South Africa Must Compensate Victims, Punish Perpetrators –Basiru, Senate Committee Chairman On Diaspora

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The Chairman, Senate Committee on Diaspora, Non-Governmental Organisations and Civil Society Organisations, Senator Ajibola Basiru, speaks to FEMI MAKINDE on incessant attacks on Nigerians and other foreigners in South Africa among other sundry issues.
What is your view about how Nigerians and other foreigners are being attacked in South Africa?
The act is condemnable like most people have said and it is a concern to us that there is a breakdown of law and order in South Africa. It is the obligation of a state to ensure the security of lives and property of those residing there, either they are citizens or foreigners. There appears to be a failure on the part of the South African government to protect those living in the country. The other dimension to this is the xenophobic attacks but whether the attack is xenophobic or not, nobody should be allowed to take the law into their own hands. So, as it is now the Nigerian government needs to engage the South African government that it must fulfil its obligations under international law to ensure the safety of lives within its territory. There have been attacks against Nigerians in the past and it appears that there have not been serious efforts to bring the attackers to book to serve as a deterrent to others. It is very important for the Nigerian government to insist that this is about law and order and that the perpetrators must be brought to justice. If Nigerians are culpable in any regard, resorting to self-help and attacking them is not the civilised thing to do. We think that the Nigerian government will insist that the legal rights of its citizens and all other Africans in the country will be respected and that they should be allowed to live peacefully and their lives are not put in danger under any guise in South Africa.
Do you agree with the claims that the xenophobic attacks have the tacit approval of the South African government?
I don’t believe this and I know that it will be irresponsible of any government to set its citizens against the citizens of other countries. I know that cannot be their policy but what is apparent is that there is a failure on the part of the South African government to fulfil its obligations of maintaining law and order in its society. What is of concern is that it appears the insecurity in South Africa is also symptomatic of the xenophobic attack. If you have law and order in a society, such incidents will not be occurring without efforts by the government to arrest the situation but I don’t believe that it is a state policy to set South Africans against foreign nationals in the country. I think President Cyril Ramaphosa of South Africa is somebody, who is well grounded and he knows the implications of having a diplomatic row with a country like Nigeria.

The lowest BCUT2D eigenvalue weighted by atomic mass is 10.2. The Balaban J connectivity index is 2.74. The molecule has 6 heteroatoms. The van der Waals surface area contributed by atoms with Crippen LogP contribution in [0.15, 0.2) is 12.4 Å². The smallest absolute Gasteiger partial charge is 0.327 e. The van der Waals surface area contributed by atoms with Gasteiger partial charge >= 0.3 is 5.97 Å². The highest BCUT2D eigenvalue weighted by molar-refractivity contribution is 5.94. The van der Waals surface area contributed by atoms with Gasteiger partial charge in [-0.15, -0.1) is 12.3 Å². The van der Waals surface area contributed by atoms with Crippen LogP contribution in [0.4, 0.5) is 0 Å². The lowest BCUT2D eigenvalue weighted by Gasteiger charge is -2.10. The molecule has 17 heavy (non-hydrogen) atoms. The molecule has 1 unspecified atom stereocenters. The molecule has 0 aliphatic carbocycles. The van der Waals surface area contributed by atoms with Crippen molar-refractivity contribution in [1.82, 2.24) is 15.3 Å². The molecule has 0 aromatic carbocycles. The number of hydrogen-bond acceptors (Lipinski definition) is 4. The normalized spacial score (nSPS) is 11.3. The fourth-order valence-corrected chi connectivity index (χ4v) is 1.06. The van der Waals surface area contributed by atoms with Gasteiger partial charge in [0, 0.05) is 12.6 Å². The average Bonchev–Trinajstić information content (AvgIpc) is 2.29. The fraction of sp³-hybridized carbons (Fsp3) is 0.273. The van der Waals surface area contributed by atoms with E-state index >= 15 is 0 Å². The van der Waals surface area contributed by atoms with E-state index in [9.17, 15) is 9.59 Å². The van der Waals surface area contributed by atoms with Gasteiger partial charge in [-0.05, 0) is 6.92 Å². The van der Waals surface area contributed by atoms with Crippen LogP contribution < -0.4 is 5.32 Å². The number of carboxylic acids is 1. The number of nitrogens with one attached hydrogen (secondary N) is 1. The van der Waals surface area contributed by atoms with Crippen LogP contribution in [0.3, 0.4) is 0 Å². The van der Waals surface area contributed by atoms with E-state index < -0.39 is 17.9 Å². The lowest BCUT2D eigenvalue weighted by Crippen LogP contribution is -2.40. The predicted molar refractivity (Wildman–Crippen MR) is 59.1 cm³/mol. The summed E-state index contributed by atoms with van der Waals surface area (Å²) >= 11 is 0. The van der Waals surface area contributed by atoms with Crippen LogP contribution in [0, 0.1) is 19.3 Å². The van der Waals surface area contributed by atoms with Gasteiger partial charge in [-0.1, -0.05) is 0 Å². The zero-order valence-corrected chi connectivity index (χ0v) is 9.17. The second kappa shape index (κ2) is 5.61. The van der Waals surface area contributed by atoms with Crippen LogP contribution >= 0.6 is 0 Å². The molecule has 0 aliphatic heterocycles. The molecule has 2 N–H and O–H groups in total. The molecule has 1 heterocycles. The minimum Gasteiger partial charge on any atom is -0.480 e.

Should compensation be paid to the victims of these attacks?
Of course yes. Compensation should be paid to the families of those killed, those maimed should also be compensated as well as those whose properties and businesses were destroyed. It can’t be put to question and in order to atone for what has happened, compensation should be paid. If people laboured for years to build houses or businesses and such now come under reckless attacks, then the victims deserve to be compensated. Compensation is one of the things that must be put on the table by the Nigerian government and they must insist that it must be paid. Another important thing is that there must be deterrent, the perpetrators must be apprehended. This is important if only to serve as a deterrent to others and to show that South Africans are not in sync with those reckless persons that took the law into their own hands. The government must, apart from paying compensation, invoke its criminal justice system to deal with such people and to ensure that whoever is found culpable is brought to justice.
Why do you think the African Union has been silent on the xenophobic attack in South Africa?
I think it is symptomatic of the challenge of the AU itself as an entity. When it was Organisation for African Unity, it used to be said that the OAU could only bark but not bite. But it appears that the African Union can neither bark nor bite and this is unfortunate. It is unfortunate because this issue borders on security. South Africa is a multi-ethnic and multi-racial society and it has within its territory a large number of nationals of other African countries and the number of Nigerians in the country is put at about 800,000 people, and that is a large number. If you now have the families of such people taking the law into their own hands against South Africans in their country, it will not augur well for their security and stability. I thought the African Union should have been at the forefront of ensuring that the actions are documented and remediation is requested from the South African government.
How has the Nigerian government reacted to the situation so far?